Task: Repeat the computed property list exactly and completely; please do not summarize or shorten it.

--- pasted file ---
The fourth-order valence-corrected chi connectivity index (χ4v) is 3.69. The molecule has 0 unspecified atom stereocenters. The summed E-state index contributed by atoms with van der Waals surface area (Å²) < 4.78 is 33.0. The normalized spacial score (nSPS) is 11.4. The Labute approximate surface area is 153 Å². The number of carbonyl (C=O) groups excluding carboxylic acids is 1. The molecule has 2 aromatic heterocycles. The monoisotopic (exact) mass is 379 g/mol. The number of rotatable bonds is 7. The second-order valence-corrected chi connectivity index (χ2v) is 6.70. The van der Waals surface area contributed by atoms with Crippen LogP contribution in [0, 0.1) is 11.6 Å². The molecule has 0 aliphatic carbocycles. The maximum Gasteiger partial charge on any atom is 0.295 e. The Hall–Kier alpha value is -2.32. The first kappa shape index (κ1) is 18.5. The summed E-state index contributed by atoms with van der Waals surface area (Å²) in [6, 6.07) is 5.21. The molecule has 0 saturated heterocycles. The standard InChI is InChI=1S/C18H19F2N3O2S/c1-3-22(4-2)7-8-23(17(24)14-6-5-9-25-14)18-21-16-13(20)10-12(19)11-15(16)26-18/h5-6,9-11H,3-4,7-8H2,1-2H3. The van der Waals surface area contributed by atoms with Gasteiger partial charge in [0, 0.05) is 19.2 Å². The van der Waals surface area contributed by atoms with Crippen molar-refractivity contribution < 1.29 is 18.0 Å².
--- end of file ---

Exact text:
The fourth-order valence-corrected chi connectivity index (χ4v) is 3.69. The molecule has 0 unspecified atom stereocenters. The summed E-state index contributed by atoms with van der Waals surface area (Å²) < 4.78 is 33.0. The normalized spacial score (nSPS) is 11.4. The Labute approximate surface area is 153 Å². The number of carbonyl (C=O) groups excluding carboxylic acids is 1. The molecule has 2 aromatic heterocycles. The monoisotopic (exact) mass is 379 g/mol. The number of rotatable bonds is 7. The second-order valence-corrected chi connectivity index (χ2v) is 6.70. The van der Waals surface area contributed by atoms with Crippen LogP contribution in [0, 0.1) is 11.6 Å². The molecule has 0 aliphatic carbocycles. The maximum Gasteiger partial charge on any atom is 0.295 e. The Hall–Kier alpha value is -2.32. The first kappa shape index (κ1) is 18.5. The summed E-state index contributed by atoms with van der Waals surface area (Å²) in [6, 6.07) is 5.21. The molecule has 0 saturated heterocycles. The standard InChI is InChI=1S/C18H19F2N3O2S/c1-3-22(4-2)7-8-23(17(24)14-6-5-9-25-14)18-21-16-13(20)10-12(19)11-15(16)26-18/h5-6,9-11H,3-4,7-8H2,1-2H3. The van der Waals surface area contributed by atoms with Gasteiger partial charge in [0, 0.05) is 19.2 Å². The van der Waals surface area contributed by atoms with Crippen molar-refractivity contribution < 1.29 is 18.0 Å².